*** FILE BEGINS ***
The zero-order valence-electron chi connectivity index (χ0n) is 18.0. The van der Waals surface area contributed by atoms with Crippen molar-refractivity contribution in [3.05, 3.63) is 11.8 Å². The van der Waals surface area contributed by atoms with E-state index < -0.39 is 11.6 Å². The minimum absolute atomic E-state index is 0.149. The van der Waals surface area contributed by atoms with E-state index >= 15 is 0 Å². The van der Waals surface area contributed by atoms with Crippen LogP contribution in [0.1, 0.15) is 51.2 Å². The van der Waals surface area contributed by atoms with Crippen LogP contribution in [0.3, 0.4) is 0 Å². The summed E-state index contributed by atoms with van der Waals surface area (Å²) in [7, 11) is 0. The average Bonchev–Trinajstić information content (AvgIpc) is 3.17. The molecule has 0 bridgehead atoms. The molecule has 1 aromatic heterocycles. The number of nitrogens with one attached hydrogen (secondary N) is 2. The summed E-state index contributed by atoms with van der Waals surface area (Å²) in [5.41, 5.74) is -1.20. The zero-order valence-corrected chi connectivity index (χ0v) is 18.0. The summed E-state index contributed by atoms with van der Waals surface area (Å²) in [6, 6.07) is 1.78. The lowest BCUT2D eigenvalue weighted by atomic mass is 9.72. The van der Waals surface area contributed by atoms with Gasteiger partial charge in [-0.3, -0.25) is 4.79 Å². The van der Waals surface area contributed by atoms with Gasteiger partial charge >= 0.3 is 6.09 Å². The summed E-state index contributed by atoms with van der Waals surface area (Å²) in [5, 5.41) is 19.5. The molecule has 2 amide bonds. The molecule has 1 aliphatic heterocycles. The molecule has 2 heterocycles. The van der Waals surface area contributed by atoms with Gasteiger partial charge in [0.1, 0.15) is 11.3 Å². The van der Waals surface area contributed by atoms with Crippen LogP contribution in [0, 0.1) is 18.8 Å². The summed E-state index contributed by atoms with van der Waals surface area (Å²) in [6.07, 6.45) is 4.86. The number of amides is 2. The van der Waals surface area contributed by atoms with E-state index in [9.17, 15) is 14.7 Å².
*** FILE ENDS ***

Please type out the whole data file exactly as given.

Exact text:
The zero-order valence-electron chi connectivity index (χ0n) is 18.0. The van der Waals surface area contributed by atoms with Crippen molar-refractivity contribution in [3.05, 3.63) is 11.8 Å². The van der Waals surface area contributed by atoms with E-state index < -0.39 is 11.6 Å². The minimum absolute atomic E-state index is 0.149. The van der Waals surface area contributed by atoms with E-state index >= 15 is 0 Å². The van der Waals surface area contributed by atoms with Crippen LogP contribution in [0.1, 0.15) is 51.2 Å². The van der Waals surface area contributed by atoms with Crippen LogP contribution in [0.3, 0.4) is 0 Å². The summed E-state index contributed by atoms with van der Waals surface area (Å²) in [7, 11) is 0. The average Bonchev–Trinajstić information content (AvgIpc) is 3.17. The molecule has 0 bridgehead atoms. The molecule has 1 aromatic heterocycles. The number of nitrogens with one attached hydrogen (secondary N) is 2. The summed E-state index contributed by atoms with van der Waals surface area (Å²) in [5.41, 5.74) is -1.20. The zero-order valence-corrected chi connectivity index (χ0v) is 18.0. The summed E-state index contributed by atoms with van der Waals surface area (Å²) in [6, 6.07) is 1.78. The lowest BCUT2D eigenvalue weighted by atomic mass is 9.72. The van der Waals surface area contributed by atoms with Gasteiger partial charge in [-0.3, -0.25) is 4.79 Å². The van der Waals surface area contributed by atoms with Gasteiger partial charge >= 0.3 is 6.09 Å². The summed E-state index contributed by atoms with van der Waals surface area (Å²) in [5, 5.41) is 19.5. The molecule has 2 amide bonds. The molecule has 1 aliphatic heterocycles. The molecule has 2 heterocycles. The van der Waals surface area contributed by atoms with Gasteiger partial charge in [0.1, 0.15) is 11.3 Å². The van der Waals surface area contributed by atoms with Crippen LogP contribution in [0, 0.1) is 18.8 Å². The summed E-state index contributed by atoms with van der Waals surface area (Å²) in [6.07, 6.45) is 4.86. The number of amides is 2. The van der Waals surface area contributed by atoms with E-state index in [9.17, 15) is 14.7 Å².